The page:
End users. Can’t live with them, can’t live without them. When procuring new IT solutions – a new opportunity for them in a corporate environment—they often like quick, flexible, and cheap. When working with current IT models, they value secure, scalable, and bullet-proof. Over the years, successful IT leaders have learned to help guide (read: manage) them through those trade-offs in a well-defined and disciplined approach.
Then along came cloud. For many consumers, cloud offerings seem to provide all that they are looking for, without the bothersome trade-offs. They are being told public cloud offerings can provide quick, cheap, secure, and scalable solutions. The beachhead for this type of messaging is often found on the fringes of enterprise-wide applications – just out of the reach and influence of traditional IT governance.
Many IT leaders have been caught a little flat footed with the recent marketing of cloud services to their constituencies, with the looming question being whether they should annex public cloud solutions from under the “control” of centralized IT governance wherein IT has authority over what can be purchased and how it can be deployed. This concept is counter to the pervasive centralization that for years has been justified by reasonable arguments around security, leveraged spend, and internal efficiencies.
So, what is the role of IT governance in the procurement of public cloud services?
On one hand, empowering end users and small groups within the enterprise to make their own decisions can improve the agility of the organization. Users can augment the enterprise portfolio to better meet needs with publicly available solutions. Demand can be harnessed by capabilities in the marketplace and budgets, not by the capacity of internal IT. Organizations empower their employees to make business decisions everyday to meet the firm’s objectives, so why restrict their judgment when it comes to IT solutions?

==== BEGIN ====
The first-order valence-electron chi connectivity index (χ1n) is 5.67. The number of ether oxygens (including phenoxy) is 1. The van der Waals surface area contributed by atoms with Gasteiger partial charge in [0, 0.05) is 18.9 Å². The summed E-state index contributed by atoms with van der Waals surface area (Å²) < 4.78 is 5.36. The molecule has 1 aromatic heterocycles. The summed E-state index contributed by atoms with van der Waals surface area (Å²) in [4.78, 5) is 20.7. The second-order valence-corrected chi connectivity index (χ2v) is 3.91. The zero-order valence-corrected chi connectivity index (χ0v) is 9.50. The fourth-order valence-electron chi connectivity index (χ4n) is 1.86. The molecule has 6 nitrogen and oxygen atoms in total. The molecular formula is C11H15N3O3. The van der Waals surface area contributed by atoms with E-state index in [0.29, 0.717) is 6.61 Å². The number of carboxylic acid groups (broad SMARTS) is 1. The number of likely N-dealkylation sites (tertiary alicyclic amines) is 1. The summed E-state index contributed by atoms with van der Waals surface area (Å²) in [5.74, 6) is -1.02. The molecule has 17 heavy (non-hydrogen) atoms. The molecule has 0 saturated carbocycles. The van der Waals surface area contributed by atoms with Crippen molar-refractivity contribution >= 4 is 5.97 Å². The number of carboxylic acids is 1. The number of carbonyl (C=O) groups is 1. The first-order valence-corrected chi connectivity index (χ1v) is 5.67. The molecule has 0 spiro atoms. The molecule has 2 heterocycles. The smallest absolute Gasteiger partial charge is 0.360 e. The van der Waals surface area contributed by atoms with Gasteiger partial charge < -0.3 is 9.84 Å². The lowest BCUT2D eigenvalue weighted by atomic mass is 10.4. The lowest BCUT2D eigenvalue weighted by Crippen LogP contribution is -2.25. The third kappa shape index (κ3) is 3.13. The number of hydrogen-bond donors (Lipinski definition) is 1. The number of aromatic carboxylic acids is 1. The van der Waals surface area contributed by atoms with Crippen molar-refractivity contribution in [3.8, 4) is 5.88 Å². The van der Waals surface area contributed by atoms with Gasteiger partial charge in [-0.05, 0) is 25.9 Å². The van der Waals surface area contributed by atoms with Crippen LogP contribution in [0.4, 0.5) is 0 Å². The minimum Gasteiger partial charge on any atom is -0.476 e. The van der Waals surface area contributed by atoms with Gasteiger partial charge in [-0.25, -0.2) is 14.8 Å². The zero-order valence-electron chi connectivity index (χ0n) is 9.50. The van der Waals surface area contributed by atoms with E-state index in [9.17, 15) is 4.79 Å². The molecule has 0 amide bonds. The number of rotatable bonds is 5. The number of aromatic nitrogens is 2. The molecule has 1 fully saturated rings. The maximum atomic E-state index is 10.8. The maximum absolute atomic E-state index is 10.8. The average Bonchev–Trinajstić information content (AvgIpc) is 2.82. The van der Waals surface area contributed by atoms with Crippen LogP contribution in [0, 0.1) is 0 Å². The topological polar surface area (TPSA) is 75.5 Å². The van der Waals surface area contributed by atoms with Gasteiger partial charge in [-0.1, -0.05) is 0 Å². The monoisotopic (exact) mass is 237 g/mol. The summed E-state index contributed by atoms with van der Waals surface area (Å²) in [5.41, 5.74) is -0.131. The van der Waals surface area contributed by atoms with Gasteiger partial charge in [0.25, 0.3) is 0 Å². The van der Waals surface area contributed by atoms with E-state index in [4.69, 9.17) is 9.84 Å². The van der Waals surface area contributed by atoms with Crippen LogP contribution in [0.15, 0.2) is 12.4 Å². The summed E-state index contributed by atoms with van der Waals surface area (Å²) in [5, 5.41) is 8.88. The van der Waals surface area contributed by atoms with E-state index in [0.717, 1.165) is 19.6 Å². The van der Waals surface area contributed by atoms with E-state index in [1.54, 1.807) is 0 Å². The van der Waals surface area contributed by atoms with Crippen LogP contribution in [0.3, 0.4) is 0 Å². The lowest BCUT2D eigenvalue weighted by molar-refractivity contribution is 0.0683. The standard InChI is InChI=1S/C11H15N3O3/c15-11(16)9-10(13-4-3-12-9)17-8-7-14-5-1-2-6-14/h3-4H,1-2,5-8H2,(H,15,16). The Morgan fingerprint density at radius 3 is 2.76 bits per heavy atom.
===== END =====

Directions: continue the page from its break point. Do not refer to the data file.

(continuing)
On the other hand, decentralizing IT decisions can bring about a host of issues that traditional IT governance handles well, e.g., architectural considerations such as interoperability, portability, security, and disaggregation of strategic information. With centralization, financial management can ensure the enterprise is optimizing spend, decommissioning underutilized services, and managing internal allocation models.
We believe the best course of action is to proactively define characteristics that a public cloud solution must have in order for the end user population to directly purchase services. One straightforward way to accomplish this is for the IT governance organization to publish a solution verification checklist. If the desired public cloud solution meets all the criteria on the list, the user has the authority to purchase directly from the cloud provider.
Examples of criteria on the “Yes” (the end user has the authority to purchase)/”If” (the proposed public cloud solution) list include:
- Complies with the enterprise’s security requirements
- Follows or preserves the business rules, business logic and data constraints pertinent to the information being processed
- Preserves the integrity of the data and, if applicable, returns data to enterprise systems in an acceptable format and without data loss
- Supports the integrity of the enterprise technical architecture
- Does not sub-optimize the enterprise’s spend in any significant way
- Does not require any resources within IT to support the solution
- Fits within the acquiring entity’s budget constraints
Empowering users in this way, while not without risk, can enable the business in ways IT organizations often profess – speed being the primary. One of the emerging roles of IT governance is ensuring the enterprise’s needs are not compromised by the individual’s pursuit of cloud solutions. As we will explore in our next entry in this series, IT governance organizations have to find smart and sound ways to say yes, or run the risk of losing visibility into their users’ consumption of IT.